Speaking of demons, Peter contradicts Jesus and Jesus calls him Satan, which means adversary or accuser. In last week’s Gospel, remember, Jesus gave him the name “Peter” (“Rock”). Simon Peter little realized in that moment that the day would come when, far from denying himself, he would be denying Jesus! That was his real “Satan” day.

There are many ways of denying Christ. Conforming to this age is one of them

We admire people who are able to make personal sacrifices for the sake of others, or for what they believe in. In this spirit, St. Ignatius, who founded the Jesuits, wrote this beautiful prayer:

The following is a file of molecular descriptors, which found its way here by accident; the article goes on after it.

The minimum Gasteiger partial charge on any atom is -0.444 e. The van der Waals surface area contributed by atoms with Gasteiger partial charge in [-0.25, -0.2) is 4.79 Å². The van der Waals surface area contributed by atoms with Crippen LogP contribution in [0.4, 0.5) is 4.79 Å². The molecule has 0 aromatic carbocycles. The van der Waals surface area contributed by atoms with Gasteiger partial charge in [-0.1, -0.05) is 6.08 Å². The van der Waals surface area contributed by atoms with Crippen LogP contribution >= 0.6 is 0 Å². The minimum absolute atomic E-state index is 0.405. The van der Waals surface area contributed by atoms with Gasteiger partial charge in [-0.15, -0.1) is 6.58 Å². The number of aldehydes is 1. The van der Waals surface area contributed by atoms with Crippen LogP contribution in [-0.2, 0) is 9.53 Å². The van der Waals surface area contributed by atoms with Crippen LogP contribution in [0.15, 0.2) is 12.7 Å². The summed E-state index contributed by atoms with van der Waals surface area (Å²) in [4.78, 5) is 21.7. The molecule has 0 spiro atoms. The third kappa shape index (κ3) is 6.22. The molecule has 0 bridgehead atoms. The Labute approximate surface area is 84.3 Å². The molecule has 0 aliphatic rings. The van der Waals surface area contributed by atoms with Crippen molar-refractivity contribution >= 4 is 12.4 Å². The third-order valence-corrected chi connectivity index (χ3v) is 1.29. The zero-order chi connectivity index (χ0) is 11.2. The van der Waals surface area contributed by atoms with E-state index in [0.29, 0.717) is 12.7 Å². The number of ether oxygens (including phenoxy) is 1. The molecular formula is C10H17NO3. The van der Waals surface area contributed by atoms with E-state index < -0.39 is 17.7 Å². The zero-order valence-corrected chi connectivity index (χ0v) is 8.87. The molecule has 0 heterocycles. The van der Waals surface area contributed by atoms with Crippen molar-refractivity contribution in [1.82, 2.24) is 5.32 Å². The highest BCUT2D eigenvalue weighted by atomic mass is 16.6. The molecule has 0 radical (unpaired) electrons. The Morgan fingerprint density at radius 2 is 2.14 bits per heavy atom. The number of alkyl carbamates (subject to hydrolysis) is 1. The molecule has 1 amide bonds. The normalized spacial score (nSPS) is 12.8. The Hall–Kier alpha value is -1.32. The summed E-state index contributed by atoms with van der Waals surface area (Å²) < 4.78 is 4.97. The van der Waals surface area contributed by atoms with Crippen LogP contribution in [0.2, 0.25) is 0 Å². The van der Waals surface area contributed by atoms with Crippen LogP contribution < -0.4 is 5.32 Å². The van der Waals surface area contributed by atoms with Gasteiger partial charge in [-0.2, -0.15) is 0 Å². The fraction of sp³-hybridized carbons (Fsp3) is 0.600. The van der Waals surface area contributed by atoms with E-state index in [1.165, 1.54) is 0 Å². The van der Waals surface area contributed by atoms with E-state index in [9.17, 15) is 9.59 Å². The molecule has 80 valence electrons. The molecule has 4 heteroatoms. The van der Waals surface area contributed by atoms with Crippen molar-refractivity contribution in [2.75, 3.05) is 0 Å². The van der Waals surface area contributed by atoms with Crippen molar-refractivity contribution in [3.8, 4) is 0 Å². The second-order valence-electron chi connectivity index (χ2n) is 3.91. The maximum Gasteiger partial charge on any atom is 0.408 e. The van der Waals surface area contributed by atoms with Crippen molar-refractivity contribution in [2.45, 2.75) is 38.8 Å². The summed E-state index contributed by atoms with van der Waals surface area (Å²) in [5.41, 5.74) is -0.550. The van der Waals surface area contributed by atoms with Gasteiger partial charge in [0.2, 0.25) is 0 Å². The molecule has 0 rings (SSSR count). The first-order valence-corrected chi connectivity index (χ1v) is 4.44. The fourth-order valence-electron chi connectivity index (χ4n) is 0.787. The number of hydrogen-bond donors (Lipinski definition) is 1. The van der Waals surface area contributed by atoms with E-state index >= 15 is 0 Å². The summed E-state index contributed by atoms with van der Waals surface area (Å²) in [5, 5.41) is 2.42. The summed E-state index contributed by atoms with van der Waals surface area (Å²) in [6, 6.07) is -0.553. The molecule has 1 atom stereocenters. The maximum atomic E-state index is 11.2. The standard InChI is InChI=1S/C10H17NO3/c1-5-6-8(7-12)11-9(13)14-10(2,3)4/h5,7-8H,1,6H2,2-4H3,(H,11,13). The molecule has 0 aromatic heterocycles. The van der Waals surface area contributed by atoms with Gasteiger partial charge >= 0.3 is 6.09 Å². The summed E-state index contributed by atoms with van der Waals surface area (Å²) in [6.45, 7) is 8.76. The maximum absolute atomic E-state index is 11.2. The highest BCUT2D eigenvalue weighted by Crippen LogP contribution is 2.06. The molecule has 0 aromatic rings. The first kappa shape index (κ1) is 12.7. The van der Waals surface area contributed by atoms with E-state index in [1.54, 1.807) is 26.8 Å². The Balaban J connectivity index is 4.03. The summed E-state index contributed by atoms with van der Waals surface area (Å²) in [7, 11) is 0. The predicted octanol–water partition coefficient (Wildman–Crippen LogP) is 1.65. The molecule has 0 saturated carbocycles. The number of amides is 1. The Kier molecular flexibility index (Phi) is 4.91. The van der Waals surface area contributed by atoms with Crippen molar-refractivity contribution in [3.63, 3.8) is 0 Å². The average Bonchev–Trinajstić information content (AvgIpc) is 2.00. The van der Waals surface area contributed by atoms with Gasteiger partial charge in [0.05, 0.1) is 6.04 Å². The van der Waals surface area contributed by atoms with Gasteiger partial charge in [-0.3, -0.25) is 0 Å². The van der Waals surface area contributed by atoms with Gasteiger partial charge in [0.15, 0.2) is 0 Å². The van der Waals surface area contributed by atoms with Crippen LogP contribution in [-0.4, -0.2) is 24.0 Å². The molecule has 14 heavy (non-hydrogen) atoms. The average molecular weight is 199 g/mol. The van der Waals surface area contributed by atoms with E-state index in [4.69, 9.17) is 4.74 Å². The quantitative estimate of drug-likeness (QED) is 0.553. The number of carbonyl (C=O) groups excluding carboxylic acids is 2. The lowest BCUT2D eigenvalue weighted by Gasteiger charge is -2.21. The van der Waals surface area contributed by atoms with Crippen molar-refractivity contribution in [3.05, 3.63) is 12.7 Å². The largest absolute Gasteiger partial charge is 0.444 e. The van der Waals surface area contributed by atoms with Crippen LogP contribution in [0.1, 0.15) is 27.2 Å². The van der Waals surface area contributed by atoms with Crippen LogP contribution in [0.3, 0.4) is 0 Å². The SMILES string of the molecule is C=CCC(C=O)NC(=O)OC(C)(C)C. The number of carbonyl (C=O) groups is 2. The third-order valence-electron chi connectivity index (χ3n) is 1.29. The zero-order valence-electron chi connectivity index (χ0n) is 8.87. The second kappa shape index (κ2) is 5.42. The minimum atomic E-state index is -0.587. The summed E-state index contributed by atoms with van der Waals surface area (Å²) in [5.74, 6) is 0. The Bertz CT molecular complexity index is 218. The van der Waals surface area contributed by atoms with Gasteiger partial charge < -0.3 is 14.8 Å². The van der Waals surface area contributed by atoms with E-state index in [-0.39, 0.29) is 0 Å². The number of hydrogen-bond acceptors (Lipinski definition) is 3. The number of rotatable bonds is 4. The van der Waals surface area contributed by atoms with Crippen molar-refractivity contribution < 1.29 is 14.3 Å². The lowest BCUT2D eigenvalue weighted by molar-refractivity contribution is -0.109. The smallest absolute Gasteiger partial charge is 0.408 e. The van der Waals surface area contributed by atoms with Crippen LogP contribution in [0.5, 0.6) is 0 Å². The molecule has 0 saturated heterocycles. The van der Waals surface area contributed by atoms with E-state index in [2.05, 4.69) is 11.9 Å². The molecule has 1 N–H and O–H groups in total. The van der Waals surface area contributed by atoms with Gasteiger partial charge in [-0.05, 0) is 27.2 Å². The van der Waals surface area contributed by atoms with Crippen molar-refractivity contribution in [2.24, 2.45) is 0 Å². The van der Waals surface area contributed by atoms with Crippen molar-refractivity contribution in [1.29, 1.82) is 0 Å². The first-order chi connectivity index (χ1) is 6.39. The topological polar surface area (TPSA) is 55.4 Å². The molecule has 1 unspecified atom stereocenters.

Take, O Lord, and receive my entire liberty,
my memory, my understanding and my whole will.
All that I am and all that I possess You have given me.
I surrender it all to You to be disposed of according to Your will.
Give me only Your love and Your grace;
with these I will be rich enough,
and will desire nothing more.

Admirable, but hardly fashionable! Just the right thing for saints, but not for the rest of us, surely.

Guess again! Whether we like it or not (and most likely we don’t), Jesus and Paul are saying we have to choose between the world and Jesus or, more accurately, between ourselves and Jesus. This can take many forms—personal convenience vs. another’s need; personal opinion vs. Gospel teaching; easy Christianity vs. the call to Christian perfection; etc.—and it’s never easy. Never was. Never will be.

That’s why Jesus calls it a cross. 

Homily for the 21st Sunday in Ordinary Time, 2014

Fr. René J. Butler, M.S.
Director, La Salette Shrine
Enfield, NH